Prime Minister Justin Trudeau is making the case publicly on why Canada should be exempt from new protectionist tariffs announced by Donald Trump.
He says Canada is no threat to American steel or aluminum industries because it's a key military ally that forms part of the defence industrial base and buys more American steel than it sells to the United States.
Mr. Trudeau ticked off the reasons for exempting Canada Friday in comments to reporters following a visit to central Ontario.
He offered statistics to support his argument, saying Canada buys billions of dollars more in steel from the United States than it ships to American buyers.
"The United States has a $2-billion surplus on steel with us," he said. "So we regard the imposition of any tariffs on steel or aluminum between our two countries as absolutely unacceptable." (Canadian officials have said the figure is U.S. dollars).
Part of the reason for Canada's steel purchases from the United States is Canadian auto makers buy large amounts of U.S.-made hot-rolled coil steel for their production lines, according to international trade lawyer Lawrence Herman.
Mr. Trump announced he intends to slap 25-per-cent tariffs on foreign steel imports and 10 per cent tariffs on foreign aluminum imports, citing national security requirements. His administration says this is necessary to assist in the construction of warships and tanks.
Details of the Trump tariffs have yet to be released and it's still unclear whether the United States intends to exempt Canada.
Mr. Trudeau did not answer a reporter's question Friday on whether Canada will be exempted from the tariffs. On Thursday after the tariffs were announced, Canadian officials were unable to say whether Canada has obtained an exemption.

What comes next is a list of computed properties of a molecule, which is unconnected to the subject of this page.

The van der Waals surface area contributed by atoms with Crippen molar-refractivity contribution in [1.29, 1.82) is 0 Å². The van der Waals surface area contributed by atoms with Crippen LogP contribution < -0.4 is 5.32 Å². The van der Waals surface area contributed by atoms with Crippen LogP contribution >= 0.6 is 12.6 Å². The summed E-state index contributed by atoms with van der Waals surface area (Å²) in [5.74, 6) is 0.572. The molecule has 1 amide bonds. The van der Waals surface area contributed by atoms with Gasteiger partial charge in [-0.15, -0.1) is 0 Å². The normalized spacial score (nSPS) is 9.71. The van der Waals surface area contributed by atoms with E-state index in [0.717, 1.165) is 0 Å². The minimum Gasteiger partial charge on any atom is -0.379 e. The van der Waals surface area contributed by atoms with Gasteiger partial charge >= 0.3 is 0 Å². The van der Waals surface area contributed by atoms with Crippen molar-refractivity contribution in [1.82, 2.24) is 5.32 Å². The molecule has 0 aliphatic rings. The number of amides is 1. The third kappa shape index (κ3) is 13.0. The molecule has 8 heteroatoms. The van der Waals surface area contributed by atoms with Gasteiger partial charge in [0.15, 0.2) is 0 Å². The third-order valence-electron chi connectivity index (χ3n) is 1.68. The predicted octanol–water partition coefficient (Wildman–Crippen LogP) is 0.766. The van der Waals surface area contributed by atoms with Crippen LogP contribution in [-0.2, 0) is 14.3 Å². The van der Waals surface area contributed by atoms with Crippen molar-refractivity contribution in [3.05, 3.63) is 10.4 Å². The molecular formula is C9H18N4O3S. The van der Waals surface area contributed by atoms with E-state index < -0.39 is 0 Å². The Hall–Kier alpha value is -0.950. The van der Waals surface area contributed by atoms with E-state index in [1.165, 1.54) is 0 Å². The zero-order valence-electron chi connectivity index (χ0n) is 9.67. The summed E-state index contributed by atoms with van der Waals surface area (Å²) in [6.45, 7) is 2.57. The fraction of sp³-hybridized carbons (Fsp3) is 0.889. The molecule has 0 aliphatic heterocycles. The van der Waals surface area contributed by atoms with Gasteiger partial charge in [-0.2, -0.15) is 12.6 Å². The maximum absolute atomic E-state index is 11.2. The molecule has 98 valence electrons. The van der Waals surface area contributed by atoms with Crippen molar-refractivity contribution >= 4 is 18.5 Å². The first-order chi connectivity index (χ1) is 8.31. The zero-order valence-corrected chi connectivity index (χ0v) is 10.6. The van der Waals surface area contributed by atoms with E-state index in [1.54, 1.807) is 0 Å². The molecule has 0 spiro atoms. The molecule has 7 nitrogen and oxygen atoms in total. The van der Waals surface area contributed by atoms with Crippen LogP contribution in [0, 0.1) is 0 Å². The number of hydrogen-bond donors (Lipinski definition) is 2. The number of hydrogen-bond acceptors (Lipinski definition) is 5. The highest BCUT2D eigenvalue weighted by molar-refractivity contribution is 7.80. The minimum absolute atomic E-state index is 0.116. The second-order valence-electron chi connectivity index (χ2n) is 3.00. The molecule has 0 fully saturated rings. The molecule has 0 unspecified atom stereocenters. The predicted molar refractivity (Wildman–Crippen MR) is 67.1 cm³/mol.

The prime minister instead underlined how closely Canada co-operates with the United States, not only on supplying product for U.S. construction but also through the North American Aerospace Defense Command and the North Atlantic Treaty Organization.
"The level of co-operation and integration of our militaries, our defence of North America, and our working together on a broad range of security issues means that it makes no sense to highlight that Canadian steel or aluminum might be a security threat to the United States," the prime minister said.
He said he has previously made the case directly to Mr. Trump for an exemption from steel and aluminum tariffs.
Mr. Trudeau said his government will continue to press American government representatives on the matter.
Mr. Trump on Thursday fired the first shot in what could amount to a global trade war, announcing plans to slap hefty tariffs on foreign imports of steel and aluminum as a means of protecting American jobs.
The Canadian government was quick to threaten retaliation against the United States if steel and aluminum from Canada are included in the Trump trade action.
These measures could also exacerbate the already-strained renegotiation of the North American free-trade agreement. In NAFTA talks, Canada and Mexico are fighting a series of protectionist demands from the Trump administration. The U.S. move threatens to overshadow those talks in Mexico City, which are in their seventh round since the United States notified its partners last year that it wants to renegotiate the deal.
Despite the Canadian threat, The New York Times reported on Thursday that no countries will be exempted from the tariffs, made under the obscure national-security provisions of the 1962 Trade Expansion Act. That's different from 2002 when Canadian imports were exempted from temporary steel tariffs of 8 per cent to 30 per cent imposed by George W. Bush's administration.
The 28-member European Union quickly vowed to impose countermeasures on the United States.